In late 1941, war was looming with Japan, and Britain’s empire in southeast Asia was at risk. The British government decided to send Force Z, which included the state-of-the-art battleship Prince of Wales and the battlecruiser Repulse, to bolster the naval defences of Singapore, and provide a mighty naval deterrent to Japanese aggression.
As explained by Angus Konstam in his book Sinking Force Z 1941 the day the Imperial Japanese Navy killed the Battleship, these two powerful ships arrived in Singapore on Dec. 2 – five days before the Japanese attack on Pearl Harbor. But crucially, they lacked air cover. On Dec. 9 Japanese scout planes detected Force Z’s approach in the Gulf of Thailand. Unlike at Pearl Harbor, battleships at sea could manoeuvre, and their anti-aircraft defences were ready. But it did no good. The Imperial Japanese Navy (IJN) dive-bombers and torpedo-bombers were the most advanced in the world, and the battle was one-sided.
HMS Prince of Wales had been crippled by a torpedo hit at 1144hrs that morning. As a result, she was listing heavily to port, her speed reduced to 16 knots and unable to steer a steady course. The list meant that her lower hull on her starboard side was riding high in the water, giving any torpedo hits on that side a good chance of striking her below her protective armoured belt. So, the Prince of Wales was extremely vulnerable. Then, at 1220hrs, more Japanese aircraft were spotted, approaching the battleship from the south. Watching their attack develop from the ship’s compass platform, Admiral Phillips was slow to realise he was under torpedo attack. However, it soon became clear this was exactly what was happening. Due to the list, the battleship’s forward 5.25in batteries were unable to depress low enough to fire at the approaching low-flying aircraft. Her after batteries were out of action due to a lack of electrical power. Only the ship’s multiple-barrelled ‘pom-poms’ and smaller guns put up any effective defence. The first six Type 1 bombers of the 1st and 2nd squadrons, Kanoya Kokutai approached the battleship’s starboard side from different heights and angles, and released their torpedoes at short range – around 500m. Three of them struck the Prince of Wales forward, amidships and aft, causing extensive flooding and irreparable damage. After these mortal blows, the battleship gradually began to sink.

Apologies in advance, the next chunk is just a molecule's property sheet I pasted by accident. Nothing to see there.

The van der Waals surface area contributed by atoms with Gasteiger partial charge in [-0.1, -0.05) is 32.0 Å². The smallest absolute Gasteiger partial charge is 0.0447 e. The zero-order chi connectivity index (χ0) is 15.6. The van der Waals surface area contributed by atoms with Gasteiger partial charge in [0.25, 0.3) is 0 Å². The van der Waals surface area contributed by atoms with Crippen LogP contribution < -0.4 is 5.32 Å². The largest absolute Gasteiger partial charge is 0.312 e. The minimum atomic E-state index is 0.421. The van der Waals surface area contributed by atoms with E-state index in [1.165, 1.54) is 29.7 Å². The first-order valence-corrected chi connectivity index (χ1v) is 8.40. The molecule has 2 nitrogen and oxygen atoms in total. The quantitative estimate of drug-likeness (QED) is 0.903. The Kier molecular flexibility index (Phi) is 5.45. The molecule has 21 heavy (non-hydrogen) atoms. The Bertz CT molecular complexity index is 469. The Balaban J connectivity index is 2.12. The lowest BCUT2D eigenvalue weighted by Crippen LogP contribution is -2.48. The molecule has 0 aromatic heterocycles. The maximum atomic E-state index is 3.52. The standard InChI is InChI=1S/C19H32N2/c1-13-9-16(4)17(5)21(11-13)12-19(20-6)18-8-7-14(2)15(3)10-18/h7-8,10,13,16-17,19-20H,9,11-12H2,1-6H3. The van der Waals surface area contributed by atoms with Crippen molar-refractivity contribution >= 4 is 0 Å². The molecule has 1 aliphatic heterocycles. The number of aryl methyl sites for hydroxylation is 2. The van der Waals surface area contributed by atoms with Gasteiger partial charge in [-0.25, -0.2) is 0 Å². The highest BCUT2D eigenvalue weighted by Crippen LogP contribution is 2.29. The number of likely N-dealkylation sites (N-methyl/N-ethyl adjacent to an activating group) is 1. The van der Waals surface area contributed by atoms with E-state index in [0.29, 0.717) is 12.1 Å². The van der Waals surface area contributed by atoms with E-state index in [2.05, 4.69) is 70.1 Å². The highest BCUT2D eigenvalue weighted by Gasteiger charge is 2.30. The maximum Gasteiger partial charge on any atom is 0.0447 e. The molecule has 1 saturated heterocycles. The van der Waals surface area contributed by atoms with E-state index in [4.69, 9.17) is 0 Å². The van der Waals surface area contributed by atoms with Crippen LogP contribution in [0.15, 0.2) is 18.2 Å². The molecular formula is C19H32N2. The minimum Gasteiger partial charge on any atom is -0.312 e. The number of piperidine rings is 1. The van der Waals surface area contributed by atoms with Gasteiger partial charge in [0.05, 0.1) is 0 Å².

At 1224hrs the remainder of Kanoya Kokutai broke away from the attack on the Prince of Wales, and began a run towards the Repulse, which was off their port side. They circled around the battlecruiser, to attack her from several directions at once. Repulse avoided most of these torpedoes. However, one hit Repulse on her port quarter, damaging her outer port propeller shaft and causing flooding.
At 1225hrs simultaneously, the 3rd Squadron, Kanoya Kokutai approached the battlecruiser from both port and starboard. Repulse struck by four more torpedoes, three on her port side and one to starboard. These caused extensive flooding damage, jammed her rudder, and the battlecruiser began to heel over and sink. The order was given to abandon ship. At 1232hrs Repulse sank.
At 1241hrs the 1st and 2nd squadrons, Mihoro Kokutai conducted a high-level bombing attack on Prince of Wales which is struck amidships by a 500kg bomb, causing extensive casualties. At 1310hrs on Prince of Wales the order is given to abandon ship and at 1323hrs the Prince of Wales sank.
Strategically, the loss of Force Z was a colossal disaster for the British, and one that effectively marked the end of its empire in the East. But even more importantly, the sinking marked the last time that battleships were considered to be the masters of the ocean. From that day on, air power rather than big guns would be the deciding factor in naval warfare.
Sinking Force Z 1941 the day the Imperial Japanese Navy killed the Battleship is published by Osprey Publishing and is available to order here.
Photo credit: Adam Tooby via Osprey
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